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September 3, 2014

5 Peace of Mind Hacks Everyone Should Know.

mirorwoman

It’s been almost two and a half years since the fateful night that, instead of killing myself, I decided to change my relationship with myself and my mind.

Throughout my healing process, I haven’t just overcome addiction, eating disorders and extreme self-hatred—I’ve overcome a much more dangerous and silent obstacle: being controlled by my untrained mind.

Until I broke down, I believed every thought I ever had.

When I thought, “I’m ugly,”I just kept believing that. When I thought, “I’m irreparably broken,” I  just kept believing that. When I thought, “I should kill myself,” I just kept on believing that.

I couldn’t believe it anymore without acting on it or changing my relationship with my mind. Thankfully, I did the latter.

From these years of self-discovery, I’ve learned a thing or two about how my mind works. From helping hundreds of people through the same process, I’ve learned a few hacks about how most people’s minds work and how to access a peaceful, loving mindset in the midst of chaos, conflict and catastrophes.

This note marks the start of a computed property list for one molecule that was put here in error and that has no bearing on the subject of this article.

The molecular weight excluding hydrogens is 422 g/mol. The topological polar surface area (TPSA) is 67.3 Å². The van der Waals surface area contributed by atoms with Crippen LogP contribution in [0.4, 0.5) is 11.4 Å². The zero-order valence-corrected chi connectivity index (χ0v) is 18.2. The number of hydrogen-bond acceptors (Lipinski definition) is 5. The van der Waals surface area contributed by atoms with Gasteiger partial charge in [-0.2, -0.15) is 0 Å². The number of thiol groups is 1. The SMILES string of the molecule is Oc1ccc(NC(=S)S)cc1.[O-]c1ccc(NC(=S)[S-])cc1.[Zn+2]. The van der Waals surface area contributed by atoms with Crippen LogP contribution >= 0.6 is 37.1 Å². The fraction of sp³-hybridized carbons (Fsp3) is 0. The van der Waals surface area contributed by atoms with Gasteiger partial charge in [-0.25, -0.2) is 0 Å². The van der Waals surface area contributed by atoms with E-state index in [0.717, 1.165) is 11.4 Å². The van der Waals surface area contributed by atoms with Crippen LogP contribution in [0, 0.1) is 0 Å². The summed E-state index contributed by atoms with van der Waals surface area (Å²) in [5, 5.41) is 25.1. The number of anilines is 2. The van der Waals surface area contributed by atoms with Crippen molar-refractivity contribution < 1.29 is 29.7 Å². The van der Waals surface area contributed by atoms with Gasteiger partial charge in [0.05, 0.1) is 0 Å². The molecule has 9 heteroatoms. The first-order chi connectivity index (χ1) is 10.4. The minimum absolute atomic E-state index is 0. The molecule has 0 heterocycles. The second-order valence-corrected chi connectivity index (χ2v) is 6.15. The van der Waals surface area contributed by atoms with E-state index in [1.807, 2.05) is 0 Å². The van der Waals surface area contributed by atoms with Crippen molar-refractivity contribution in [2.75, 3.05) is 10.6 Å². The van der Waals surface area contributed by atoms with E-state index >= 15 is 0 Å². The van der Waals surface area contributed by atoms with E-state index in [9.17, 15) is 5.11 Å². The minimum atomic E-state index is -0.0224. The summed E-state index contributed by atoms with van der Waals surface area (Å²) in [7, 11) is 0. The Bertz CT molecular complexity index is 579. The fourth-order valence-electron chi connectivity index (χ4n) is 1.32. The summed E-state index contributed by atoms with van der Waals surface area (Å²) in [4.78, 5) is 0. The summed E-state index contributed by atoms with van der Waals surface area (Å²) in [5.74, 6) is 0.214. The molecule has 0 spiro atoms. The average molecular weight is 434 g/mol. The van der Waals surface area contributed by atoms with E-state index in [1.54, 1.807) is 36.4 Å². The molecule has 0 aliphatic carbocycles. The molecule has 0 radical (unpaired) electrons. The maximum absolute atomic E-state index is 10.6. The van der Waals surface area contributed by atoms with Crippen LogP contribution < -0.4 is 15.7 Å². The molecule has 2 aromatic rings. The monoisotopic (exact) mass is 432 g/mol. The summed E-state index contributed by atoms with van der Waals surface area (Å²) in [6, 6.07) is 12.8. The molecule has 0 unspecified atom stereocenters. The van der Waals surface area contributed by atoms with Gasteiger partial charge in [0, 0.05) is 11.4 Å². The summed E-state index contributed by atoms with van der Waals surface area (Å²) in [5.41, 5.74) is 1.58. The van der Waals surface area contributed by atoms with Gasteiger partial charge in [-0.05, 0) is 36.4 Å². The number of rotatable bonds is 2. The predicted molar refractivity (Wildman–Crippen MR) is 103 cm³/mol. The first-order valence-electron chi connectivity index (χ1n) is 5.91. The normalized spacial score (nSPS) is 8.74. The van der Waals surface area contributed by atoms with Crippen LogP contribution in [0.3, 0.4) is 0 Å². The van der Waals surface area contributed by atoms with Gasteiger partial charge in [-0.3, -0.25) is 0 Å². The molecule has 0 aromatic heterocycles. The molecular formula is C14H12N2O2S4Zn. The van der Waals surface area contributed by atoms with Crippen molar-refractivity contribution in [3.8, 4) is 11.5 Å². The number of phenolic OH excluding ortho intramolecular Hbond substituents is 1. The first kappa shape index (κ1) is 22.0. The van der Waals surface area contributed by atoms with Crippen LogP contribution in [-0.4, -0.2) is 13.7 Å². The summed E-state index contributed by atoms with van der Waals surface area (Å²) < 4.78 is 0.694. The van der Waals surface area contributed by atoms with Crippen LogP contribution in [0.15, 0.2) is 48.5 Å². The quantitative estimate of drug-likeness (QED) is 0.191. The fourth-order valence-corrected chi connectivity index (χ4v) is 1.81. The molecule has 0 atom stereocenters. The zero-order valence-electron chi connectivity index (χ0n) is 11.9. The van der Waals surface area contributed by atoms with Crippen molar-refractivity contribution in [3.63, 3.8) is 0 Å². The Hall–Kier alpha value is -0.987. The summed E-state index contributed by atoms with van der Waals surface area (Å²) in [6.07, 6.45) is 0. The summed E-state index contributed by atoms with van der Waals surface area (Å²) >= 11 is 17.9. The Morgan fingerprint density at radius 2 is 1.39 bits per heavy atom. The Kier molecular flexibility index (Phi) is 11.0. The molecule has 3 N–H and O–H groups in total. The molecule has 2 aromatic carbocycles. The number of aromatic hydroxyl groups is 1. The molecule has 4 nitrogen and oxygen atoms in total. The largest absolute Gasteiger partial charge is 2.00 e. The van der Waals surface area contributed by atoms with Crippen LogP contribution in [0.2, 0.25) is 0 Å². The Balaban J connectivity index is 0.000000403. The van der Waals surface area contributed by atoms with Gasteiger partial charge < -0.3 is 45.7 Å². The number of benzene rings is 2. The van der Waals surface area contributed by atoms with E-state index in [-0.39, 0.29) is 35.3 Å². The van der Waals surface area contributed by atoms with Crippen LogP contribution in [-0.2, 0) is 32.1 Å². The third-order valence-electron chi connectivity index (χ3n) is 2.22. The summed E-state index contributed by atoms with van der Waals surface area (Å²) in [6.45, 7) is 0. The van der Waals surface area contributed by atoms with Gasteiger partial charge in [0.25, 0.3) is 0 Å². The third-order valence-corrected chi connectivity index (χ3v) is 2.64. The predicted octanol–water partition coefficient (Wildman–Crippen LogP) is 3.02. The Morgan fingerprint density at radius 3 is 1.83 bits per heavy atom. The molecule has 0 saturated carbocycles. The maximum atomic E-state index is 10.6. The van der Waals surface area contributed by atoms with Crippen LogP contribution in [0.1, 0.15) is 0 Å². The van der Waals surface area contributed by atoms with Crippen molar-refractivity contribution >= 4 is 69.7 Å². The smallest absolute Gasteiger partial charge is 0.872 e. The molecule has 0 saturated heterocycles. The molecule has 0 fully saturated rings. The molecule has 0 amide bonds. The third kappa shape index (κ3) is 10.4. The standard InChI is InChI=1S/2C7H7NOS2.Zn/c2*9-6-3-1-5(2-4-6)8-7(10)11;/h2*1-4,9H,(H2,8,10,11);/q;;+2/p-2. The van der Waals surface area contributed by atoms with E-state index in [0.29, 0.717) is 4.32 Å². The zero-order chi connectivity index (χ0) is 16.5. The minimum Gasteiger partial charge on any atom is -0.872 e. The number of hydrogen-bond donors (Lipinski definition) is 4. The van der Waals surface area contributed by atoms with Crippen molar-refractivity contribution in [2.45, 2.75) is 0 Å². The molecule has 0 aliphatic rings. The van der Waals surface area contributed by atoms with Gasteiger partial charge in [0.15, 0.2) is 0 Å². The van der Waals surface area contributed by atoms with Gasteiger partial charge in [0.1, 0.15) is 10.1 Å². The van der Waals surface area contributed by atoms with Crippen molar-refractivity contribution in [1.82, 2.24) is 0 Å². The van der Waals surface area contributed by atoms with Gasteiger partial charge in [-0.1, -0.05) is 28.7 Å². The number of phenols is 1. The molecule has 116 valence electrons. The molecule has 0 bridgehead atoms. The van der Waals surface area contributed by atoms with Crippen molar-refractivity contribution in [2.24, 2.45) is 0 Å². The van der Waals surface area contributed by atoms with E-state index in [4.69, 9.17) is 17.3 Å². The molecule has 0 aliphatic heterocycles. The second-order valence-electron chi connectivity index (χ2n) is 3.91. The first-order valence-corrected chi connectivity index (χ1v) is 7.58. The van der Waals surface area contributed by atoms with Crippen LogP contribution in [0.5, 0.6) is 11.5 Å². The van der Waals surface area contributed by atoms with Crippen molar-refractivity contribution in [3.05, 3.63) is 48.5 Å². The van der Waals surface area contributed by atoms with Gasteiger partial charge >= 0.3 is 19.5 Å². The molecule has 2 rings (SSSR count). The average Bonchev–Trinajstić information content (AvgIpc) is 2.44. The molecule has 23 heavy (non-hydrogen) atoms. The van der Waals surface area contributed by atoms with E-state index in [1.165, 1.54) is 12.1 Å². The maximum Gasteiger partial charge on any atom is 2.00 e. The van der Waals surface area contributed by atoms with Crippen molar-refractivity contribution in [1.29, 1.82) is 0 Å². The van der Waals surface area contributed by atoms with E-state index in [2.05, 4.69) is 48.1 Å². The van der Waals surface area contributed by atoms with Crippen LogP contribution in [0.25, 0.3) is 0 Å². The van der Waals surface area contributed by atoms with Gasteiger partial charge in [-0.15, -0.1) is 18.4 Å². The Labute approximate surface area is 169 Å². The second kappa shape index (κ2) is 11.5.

And now I’m here to share these with you.

Honestly, these things should really be taught in school. Maybe one day, if we keep sharing them enough, they will be.

Mind Hack #1: Tell your thoughts “Thank You”

It’s easy to say “don’t believe your thoughts,” but it’s a whole other thing to actually stop believing them. So, instead of seeking to just “not believe,” thank them instead.

In order to do this, you’ll need to ask yourself: “How is this ineffective thought process trying to help or protect me?”

For example, if you’re getting anxiety about money, the answer might be: “These anxious thoughts are trying to protect me from the feeling of helplessness associated in my head with poverty.” Then, you can treat those thoughts like you’d treat a beloved, meddling relative at a reunion—thank them for caring, but don’t take their advice.

Mind Hack #2: Tell your mind to go to bed

This one is by far my favourite.

Imagine, for a moment, that your mind is a stressed out office worker with a giant To-Do pile that just keeps growing. It’s stressing out because there’s too much work and not enough time.

Realize that this is actually an incredibly accurate metaphor. You’re always giving your mind instructions: “Get me to this place,” “Make this calculation,” “Make this person like me,” “Make this perfect,” “Make everyone like me,” “Make me perfect,” “Make me right all the time,” etc.

Your mind will never say “No” to you. And it needs a break.

So, tell it to take one.

Try this inner dialogue. Say, “Dear mind, thank you for all your hard work today. You’ve helped me with this, that, and this. Now, you can go rest. Go to bed.”

This is an essential stress-buster, but beware—once you send your mind to bed, you’ll want to relax the rest of you as well! Otherwise, risk making lots and lots of silly mistakes. (Believe me, I’ve been there).

Mind Hack #3: Cure self-deceit with eye contact

If you find you’re lying to yourself or sabotaging yourself frequently, it’s time to open up the lines of communication.